# Sums of Ideals - R. Y. Sharp "Steps in Commutative Algebra"

#### Peter

##### Well-known member
MHB Site Helper
In R. Y. Sharp "Steps in Commutative Algebra", Section 2.23 on sums of ideals reads as follows:

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2.23 SUMS OF IDEALS. Let $$\displaystyle ( {I_{\lambda})}_{\lambda \in \Lambda}$$ be a family of ideals of the commutative ring $$\displaystyle R$$. We define the sum $$\displaystyle {\sum}_{\lambda \in \Lambda} I_{\lambda}$$ of this family to be the ideal generated by $$\displaystyle {\cup}_{\lambda \in \Lambda}I_{\lambda}$$ :

Thus $$\displaystyle {\sum}_{\lambda \in \Lambda} I_{\lambda} = ( {\cup}_{\lambda \in \Lambda}I_{\lambda} )$$

In particular if $$\displaystyle \Lambda = \emptyset$$ then $$\displaystyle {\sum}_{\lambda \in \Lambda} I_{\lambda} = 0$$.

Since an arbitrary ideal of R is closed under addition and under scalar multiplication by arbitrary elements of R, it follows from 2.18 that, in the case where $$\displaystyle \Lambda \ne 0$$, an arbitrary element can be expressed in the form $$\displaystyle {\sum}_{i=1}^{n} {c_{\lambda}}_i$$, where $$\displaystyle n \in \mathbb{N} , {\lambda}_1, {\lambda}_2, ... \ ... , {\lambda}_n \in \Lambda$$ and $$\displaystyle {c_{\lambda}}_i \in {I_{\lambda}}_i$$ for each $$\displaystyle i = 1,2, ... \ ... , n$$

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Now 2.18 states the following:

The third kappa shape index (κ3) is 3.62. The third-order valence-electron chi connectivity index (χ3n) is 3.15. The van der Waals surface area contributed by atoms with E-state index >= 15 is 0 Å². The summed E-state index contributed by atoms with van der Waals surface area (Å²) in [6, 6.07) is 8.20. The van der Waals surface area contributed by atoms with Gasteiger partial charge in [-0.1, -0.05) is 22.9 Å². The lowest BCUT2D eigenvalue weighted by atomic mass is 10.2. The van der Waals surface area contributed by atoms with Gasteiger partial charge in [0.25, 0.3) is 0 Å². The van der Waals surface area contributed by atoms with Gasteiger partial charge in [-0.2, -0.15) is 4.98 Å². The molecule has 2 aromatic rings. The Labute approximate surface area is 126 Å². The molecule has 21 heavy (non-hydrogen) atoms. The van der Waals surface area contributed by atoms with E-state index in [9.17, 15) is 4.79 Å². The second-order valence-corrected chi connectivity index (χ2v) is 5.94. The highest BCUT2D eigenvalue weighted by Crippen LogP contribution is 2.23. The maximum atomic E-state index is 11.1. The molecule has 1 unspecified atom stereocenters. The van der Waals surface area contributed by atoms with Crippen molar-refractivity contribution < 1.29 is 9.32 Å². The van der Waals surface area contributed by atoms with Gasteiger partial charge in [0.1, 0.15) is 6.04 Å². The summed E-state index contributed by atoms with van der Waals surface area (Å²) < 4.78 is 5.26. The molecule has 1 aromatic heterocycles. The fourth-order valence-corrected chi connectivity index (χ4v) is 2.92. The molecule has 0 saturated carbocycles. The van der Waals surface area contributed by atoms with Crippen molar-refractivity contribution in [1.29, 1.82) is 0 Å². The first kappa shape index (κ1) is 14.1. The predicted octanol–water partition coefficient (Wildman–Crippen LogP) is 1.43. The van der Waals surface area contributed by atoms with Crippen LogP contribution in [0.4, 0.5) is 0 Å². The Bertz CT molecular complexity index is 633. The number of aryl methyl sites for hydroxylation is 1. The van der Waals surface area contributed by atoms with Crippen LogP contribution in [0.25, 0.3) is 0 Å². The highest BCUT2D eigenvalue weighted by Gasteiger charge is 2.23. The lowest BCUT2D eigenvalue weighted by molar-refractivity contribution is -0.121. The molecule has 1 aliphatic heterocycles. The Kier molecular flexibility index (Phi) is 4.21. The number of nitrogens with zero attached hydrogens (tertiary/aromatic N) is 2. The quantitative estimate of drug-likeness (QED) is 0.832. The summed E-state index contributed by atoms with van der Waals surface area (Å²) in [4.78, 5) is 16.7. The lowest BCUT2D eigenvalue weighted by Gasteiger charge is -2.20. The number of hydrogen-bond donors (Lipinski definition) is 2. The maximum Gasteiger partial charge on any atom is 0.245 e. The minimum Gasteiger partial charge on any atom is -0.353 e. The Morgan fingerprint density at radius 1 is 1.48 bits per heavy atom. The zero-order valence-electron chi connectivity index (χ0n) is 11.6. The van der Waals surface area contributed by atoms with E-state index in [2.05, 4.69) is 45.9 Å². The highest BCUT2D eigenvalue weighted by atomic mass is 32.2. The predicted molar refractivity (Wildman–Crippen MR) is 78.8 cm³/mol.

Let $$\displaystyle \emptyset \ne H \subseteq R$$. We define the ideal of R generated by H, denoted by (H) or RH or HR, to be the intersection of the family of all ideals of R which contain H.

Then Sharp shows that ...

$$\displaystyle (H) = \{ {\sum}_{i=1}^{n} r_ih_i \ | \ n \in \mathbb{N}, r_1, r_2, ... \ ... r_n \in R, h_1, h_2, ... \ ... h_n \in H \}$$

My problem is as follows:

Given the above, and in particular:

" ... ... an arbitrary element can be expressed in the form $$\displaystyle {\sum}_{i=1}^{n} {c_{\lambda}}_i$$, where $$\displaystyle n \in \mathbb{N} , {\lambda}_1, {\lambda}_2, ... \ ... , {\lambda}_1 \in \Lambda$$ and $$\displaystyle {c_{\lambda}}_i \in {I_{\lambda}}_i$$ for each $$\displaystyle i = 1,2, ... \ ... , n$$ ... ... "

why does each $$\displaystyle {c_{\lambda}}_i \in {I_{\lambda}}_i$$ ... why for example, cannot each $$\displaystyle {c_{\lambda}}_i$$ come from, say, $$\displaystyle {I_{\lambda}}_1$$

To emphasize the point consider $$\displaystyle I_1 \cup I_2$$. Following the form of the expression for (H) given above we would have

$$\displaystyle I_1 \cup I_2 = \{ {\sum}_{i=1}^{n} s_it_i \ | \ n \in \mathbb{N}, s_1, s_2, ... \ ... s_n \in R , \ t_1, t_2, ... \ ... t_n \in I_1 \cup I_2 \}$$

Now in this expression all of the $$\displaystyle t_i \in I_1 \cup I_2$$ could conceivably come from $$\displaystyle I_1$$ which again seems at odds with Sharp's claim above that

" ... ... an arbitrary element can be expressed in the form $$\displaystyle {\sum}_{i=1}^{n} {c_{\lambda}}_i$$, where $$\displaystyle n \in \mathbb{N} , {\lambda}_1, {\lambda}_2, ... \ ... , {\lambda}_1 \in \Lambda$$ and $$\displaystyle {c_{\lambda}}_i \in {I_{\lambda}}_i$$ for each $$\displaystyle i = 1,2, ... \ ... , n$$ ... ... "

Can someone please clarify this issue?

Peter

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#### Opalg

##### MHB Oldtimer
Staff member
In R. Y. Sharp "Steps in Commutative Algebra", Section 2.23 on sums of ideals reads as follows:

------------------------------------------------------------------------------
2.23 SUMS OF IDEALS. Let $$\displaystyle ( {I_{\lambda})}_{\lambda \in \Lambda}$$ be a family of ideals of the commutative ring $$\displaystyle R$$. We define the sum $$\displaystyle {\sum}_{\lambda \in \Lambda} I_{\lambda}$$ of this family to be the ideal generated by $$\displaystyle {\cup}_{\lambda \in \Lambda}I_{\lambda}$$ :

Thus $$\displaystyle {\sum}_{\lambda \in \Lambda} I_{\lambda} = ( {\cup}_{\lambda \in \Lambda}I_{\lambda} )$$